Last week, our servers at Mollom have been actively tracking a spike in spam traffic across the 30,000 sites that we actively protect. And when I say "spike", I should say "three-fold increase". Fortunately, Mollom blocked all the pesky comment spam. As promptly as it came, the spike suddenly went away. Something is going on out there ...

Text analysis october
The Y-axis shows the number of requests per second. The X-axis shows the day of the month. The graph is for one Mollom server only.

Comments

roj (not verified):

I wonder if other spam protection services spotted the same increase?

Alan (not verified):

Here's another data point for you. I put up a site in Feb. with little more than a home page and a contact form that gets effectively no traffic. It's never gotten any spam through the contact form until some started creeping in on Oct. 5. Here's the spam message counts:

Oct. 5 - 1 msg.
Oct. 6 - 1 msg.
Oct. 7 - 4 msgs.
Oct. 8 - 3 msgs.
Oct. 9 - 5 msgs.
Oct. 10 - 3 msgs.
Oct. 11 - 2 msgs.
Oct. 12 - 0 msgs.
Oct. 13 - 1 msg.
Oct. 14 - 8 msgs.
Oct. 15 - 14 msgs.

Nothing has come in since the 15th. Looks like whatever spiked the comment spam might have had a contact form variant associated with it as well.

Wesley (not verified):

We have had a security screening on one of our websites this weekend that generated an enormous amount of spam attempts. After 12 hours the log (limited to 100.000 rows) was full.

Maybe that has something to to with it?

Michelle (not verified):

My site slowed to a crawl for a while last week and my host said it was because of all the spam bots hitting it. I use Mollom and it saved me from the spam but was still really hard on the server because of all the submitting and checking. :(

I don't think Mollom likes me... I get a captcha on every site that uses it, even when there's no links in my post.

Michelle

[email protected] (not verified):

Hey, I can see that spike in our Mollom stats report! - it shows up on 15 - 17 Oct. We've also had a longer term spike (more of a lump really) from mid August until a couple of days ago. (Comment) spam attempts were running at 200 - 400 a day, but have now fallen back to just a handful. I wonder if the bot(s) has got bored, or is just regrouping/being reprogrammed...

I also notice random forms being submitted by bots occasionally, e.g. contact form, search form, login form and other custom forms. Some bots certainly seem not to care which form it is they are submitting.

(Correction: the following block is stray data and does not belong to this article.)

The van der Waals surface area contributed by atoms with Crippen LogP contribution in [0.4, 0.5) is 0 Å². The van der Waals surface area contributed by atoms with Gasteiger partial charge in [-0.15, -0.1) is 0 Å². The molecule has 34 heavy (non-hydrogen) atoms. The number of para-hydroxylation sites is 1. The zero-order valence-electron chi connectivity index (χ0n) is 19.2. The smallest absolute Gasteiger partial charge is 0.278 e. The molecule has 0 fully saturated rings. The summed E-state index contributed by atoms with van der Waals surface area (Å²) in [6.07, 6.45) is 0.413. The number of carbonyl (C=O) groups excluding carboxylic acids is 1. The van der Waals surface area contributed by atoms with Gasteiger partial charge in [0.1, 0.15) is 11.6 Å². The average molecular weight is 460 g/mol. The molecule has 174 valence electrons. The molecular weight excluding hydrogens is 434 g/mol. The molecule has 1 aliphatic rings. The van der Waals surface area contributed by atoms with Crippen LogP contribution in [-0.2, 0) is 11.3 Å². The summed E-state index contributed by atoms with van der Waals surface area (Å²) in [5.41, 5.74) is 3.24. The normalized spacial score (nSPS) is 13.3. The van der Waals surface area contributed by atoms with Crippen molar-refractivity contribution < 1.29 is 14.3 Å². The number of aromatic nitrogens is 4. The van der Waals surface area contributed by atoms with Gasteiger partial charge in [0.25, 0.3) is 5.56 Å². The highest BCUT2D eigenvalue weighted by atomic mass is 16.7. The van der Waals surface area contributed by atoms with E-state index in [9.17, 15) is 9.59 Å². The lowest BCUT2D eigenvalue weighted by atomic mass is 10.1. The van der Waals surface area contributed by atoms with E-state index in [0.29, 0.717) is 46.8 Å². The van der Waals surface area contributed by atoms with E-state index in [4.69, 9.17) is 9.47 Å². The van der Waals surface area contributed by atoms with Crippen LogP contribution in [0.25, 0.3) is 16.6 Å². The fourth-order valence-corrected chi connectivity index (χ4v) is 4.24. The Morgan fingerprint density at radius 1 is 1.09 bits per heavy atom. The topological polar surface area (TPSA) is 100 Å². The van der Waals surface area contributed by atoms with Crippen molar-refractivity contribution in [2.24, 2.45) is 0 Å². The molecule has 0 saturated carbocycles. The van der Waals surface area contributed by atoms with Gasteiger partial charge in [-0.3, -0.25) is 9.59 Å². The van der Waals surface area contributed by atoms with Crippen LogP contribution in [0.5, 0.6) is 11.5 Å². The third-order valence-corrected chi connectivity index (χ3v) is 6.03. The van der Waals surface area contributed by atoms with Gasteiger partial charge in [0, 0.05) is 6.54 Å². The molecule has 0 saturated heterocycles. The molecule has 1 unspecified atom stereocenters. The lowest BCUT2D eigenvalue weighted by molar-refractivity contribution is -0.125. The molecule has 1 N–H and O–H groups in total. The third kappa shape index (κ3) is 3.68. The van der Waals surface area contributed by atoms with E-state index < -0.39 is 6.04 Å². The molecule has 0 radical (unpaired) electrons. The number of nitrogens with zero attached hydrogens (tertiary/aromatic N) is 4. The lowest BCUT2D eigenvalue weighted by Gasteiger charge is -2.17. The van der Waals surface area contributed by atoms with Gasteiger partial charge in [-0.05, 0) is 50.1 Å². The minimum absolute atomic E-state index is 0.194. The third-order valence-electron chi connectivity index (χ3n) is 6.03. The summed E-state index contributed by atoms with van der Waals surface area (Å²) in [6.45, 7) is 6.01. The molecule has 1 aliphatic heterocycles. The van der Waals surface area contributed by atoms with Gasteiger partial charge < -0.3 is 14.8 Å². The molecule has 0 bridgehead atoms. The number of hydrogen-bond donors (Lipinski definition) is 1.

Katherine Druckman (not verified):

I am a bit late to this conversation, but we definitely felt this at LinuxJournal.com. The 15th was by far the worst day we've had in a while. Mollom blocked over 12,000 spam posts on the 15th and we've seen an increase in spam that slips through on the subsequent days. Something is definitely going on out there, but Mollom is still doing a pretty good job. Spam=evil. Please let me know if you need any info from me that might help.

Hans-Georg Michna (not verified):

For a few days now I've been seeing a new type of spam in relatively high numbers. Many new users register and fill a free-form field in their user profile with a code consisting of three lower-case letters, followed by three digits, like lmn789. These users then post several spam comments.

The email addresses are from many different domains, mass mailers like gmail.com, but also known spammer domains.

The look prettry much like spambots, but they most likely use human labor to get across the CAPTCHA barrier that I have in front of registration.

Today I had to stop automatic (email-verified) registration and now have to look at each registration for my manual approval.

I don't use Mollom yet, but I'm a likely customer for the near future.

Another point I have to mention is this: Please do not rely on content filtering. It is never going to work reliably. If you use it only for additional scoring, I would put up with it, but content filtering remains fundamentally wrong. It is actually costing human lives in certain areas.

Yet another point is this: A partly exception to what I just wrote is the spam links. All the spammers want is to lodge links, and these links point to a comparably small number of web sites. While you have to always keep in mind that for legitimate reasons somebody writes down a link to a web site that pays for these spam links, detecting one of these widespread links is a pretty strong indication for spam.

Hans